Common causes of numb fingers include trauma, frostbite, toxin exposure and medical conditions such as diabetic nerve damage, multiple sclerosis and pernicious anemia, according to Healthline. Numb fingers occur when the blood supply to the nerves is damaged or limited, which can cause permanent nerve damage over time.
Diabetic nerve damage develops in people with diabetes and may affect any part of the body, explains the National Institute of Diabetes and Kidney Diseases. Causes of the condition include prolonged high blood glucose levels, other metabolic factors, autoimmune factors, mechanical injury to nerves and smoking. Patients with diabetic nerve damage experience numbness, tingling or pain in affected areas.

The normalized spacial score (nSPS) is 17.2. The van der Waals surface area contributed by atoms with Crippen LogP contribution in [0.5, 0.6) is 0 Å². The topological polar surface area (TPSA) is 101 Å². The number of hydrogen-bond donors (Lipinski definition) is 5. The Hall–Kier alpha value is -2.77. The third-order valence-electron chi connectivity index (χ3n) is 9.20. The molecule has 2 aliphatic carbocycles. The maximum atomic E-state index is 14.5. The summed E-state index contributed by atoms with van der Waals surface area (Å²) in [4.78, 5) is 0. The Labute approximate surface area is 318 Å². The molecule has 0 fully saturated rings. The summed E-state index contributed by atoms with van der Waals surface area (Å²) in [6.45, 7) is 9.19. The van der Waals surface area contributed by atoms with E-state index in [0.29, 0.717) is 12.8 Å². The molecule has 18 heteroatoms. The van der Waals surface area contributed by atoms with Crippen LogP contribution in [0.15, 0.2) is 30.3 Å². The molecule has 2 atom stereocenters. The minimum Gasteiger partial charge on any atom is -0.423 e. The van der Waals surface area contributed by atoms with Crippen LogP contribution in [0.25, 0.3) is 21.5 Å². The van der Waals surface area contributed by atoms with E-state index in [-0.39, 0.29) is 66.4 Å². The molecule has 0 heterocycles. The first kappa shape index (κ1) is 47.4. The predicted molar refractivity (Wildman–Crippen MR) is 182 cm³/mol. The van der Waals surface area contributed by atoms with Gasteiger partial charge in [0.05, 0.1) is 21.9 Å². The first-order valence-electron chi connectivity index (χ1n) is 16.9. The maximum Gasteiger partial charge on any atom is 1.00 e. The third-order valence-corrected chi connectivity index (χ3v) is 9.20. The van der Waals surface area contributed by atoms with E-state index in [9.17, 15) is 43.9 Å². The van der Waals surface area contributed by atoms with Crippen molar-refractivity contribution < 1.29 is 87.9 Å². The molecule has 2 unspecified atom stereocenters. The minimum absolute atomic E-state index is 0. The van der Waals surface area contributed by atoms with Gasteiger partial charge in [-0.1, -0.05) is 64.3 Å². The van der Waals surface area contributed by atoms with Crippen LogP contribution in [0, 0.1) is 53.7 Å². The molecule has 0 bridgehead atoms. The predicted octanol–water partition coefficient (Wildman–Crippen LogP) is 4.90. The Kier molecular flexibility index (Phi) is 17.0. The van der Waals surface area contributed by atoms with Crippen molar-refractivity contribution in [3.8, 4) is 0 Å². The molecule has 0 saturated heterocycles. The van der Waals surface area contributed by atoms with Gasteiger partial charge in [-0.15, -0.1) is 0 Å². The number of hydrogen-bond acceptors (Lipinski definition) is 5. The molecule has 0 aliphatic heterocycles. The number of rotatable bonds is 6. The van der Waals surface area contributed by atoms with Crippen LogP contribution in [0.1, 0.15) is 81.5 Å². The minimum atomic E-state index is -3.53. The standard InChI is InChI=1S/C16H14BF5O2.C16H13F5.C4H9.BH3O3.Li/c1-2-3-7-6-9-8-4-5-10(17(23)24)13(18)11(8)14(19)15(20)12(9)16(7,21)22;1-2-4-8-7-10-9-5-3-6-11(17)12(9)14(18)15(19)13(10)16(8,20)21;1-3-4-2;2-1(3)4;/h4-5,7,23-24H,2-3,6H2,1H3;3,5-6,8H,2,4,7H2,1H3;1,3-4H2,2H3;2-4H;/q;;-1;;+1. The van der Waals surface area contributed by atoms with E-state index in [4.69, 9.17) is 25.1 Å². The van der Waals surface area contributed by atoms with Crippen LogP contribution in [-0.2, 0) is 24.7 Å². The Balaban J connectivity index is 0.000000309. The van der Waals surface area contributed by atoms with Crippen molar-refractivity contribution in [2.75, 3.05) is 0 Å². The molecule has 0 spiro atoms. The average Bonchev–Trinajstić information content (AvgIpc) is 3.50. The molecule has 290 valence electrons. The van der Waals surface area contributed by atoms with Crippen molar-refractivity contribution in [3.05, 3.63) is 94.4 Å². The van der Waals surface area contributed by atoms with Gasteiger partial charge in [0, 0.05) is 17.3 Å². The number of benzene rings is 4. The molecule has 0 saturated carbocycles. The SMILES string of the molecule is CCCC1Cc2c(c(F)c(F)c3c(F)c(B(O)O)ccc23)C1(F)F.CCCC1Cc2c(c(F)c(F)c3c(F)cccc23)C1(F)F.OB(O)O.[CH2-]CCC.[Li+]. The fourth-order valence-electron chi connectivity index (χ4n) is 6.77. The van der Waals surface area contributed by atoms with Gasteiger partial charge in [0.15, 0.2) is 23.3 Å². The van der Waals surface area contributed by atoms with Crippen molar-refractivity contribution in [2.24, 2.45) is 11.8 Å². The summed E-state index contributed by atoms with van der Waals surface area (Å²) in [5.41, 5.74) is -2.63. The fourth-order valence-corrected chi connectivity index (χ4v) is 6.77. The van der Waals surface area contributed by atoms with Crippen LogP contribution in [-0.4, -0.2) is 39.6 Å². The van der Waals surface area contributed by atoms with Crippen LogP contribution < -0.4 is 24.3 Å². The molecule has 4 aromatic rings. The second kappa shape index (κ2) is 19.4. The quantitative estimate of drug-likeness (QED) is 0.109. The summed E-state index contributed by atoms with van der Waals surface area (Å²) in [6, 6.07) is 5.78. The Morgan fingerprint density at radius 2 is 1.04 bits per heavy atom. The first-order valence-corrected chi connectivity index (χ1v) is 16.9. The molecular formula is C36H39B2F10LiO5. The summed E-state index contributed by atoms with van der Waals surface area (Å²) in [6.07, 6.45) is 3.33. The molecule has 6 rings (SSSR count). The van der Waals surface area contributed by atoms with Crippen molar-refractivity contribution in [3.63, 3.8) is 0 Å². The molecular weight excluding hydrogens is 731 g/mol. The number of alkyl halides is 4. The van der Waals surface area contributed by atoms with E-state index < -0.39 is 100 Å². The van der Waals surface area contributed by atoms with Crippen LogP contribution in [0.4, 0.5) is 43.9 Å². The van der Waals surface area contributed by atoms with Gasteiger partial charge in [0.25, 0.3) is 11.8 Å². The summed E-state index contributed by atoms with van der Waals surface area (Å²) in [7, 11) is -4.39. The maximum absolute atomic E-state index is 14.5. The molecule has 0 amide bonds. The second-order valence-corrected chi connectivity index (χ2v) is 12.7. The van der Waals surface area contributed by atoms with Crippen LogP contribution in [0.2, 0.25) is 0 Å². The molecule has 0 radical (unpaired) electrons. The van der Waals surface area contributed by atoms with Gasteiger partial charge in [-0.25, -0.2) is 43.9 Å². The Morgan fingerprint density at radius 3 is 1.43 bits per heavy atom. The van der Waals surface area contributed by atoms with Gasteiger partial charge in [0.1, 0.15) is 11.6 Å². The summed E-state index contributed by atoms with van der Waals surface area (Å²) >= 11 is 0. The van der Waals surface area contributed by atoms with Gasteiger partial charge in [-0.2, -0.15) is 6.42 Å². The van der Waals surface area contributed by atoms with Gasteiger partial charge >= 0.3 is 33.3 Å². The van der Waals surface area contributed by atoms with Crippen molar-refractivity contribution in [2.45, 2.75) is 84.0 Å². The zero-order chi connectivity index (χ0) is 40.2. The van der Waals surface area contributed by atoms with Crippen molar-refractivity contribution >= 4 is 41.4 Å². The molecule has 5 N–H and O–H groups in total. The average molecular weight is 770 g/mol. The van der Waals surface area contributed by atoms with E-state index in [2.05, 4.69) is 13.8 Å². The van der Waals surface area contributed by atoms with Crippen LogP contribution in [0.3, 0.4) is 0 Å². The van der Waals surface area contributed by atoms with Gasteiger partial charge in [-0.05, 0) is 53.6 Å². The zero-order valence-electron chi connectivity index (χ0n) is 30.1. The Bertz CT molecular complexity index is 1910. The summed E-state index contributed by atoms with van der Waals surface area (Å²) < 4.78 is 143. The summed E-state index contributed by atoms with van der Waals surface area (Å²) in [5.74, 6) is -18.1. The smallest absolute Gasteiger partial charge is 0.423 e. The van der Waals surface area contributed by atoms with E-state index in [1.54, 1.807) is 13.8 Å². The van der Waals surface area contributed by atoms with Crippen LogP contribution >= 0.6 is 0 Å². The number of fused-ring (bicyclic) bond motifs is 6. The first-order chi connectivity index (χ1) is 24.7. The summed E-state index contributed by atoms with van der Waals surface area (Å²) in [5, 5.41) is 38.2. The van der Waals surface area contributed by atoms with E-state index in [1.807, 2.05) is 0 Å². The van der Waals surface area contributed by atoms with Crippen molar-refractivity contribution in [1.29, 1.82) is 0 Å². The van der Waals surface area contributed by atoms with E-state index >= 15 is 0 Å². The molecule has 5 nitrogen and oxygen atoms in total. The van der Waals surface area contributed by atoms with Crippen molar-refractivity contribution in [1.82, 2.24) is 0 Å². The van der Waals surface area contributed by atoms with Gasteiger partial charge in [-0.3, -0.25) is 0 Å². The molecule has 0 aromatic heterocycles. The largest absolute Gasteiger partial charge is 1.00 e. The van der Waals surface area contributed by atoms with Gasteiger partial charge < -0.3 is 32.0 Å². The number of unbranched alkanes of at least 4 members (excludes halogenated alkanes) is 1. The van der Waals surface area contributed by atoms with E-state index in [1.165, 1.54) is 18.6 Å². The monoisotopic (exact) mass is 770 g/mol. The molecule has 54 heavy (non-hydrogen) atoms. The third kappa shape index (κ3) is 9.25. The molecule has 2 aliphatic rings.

Multiple sclerosis is a disease that occurs when the immune system attacks the myelin in the central nervous system, according to Cleveland Clinic. Symptoms of multiple sclerosis include sensory symptoms, such as dizziness and tingling, as well as motor symptoms, such as stiffness and tremor.
Pernicious anemia occurs when the bowels do not properly absorb vitamin B-12, leading to a lack of healthy red blood cells, notes MedlinePlus. Symptoms of pernicious anemia include pale skin, constipation and a loss of appetite. Over time, the condition can lead to nerve damage, causing symptoms such as depression and confusion.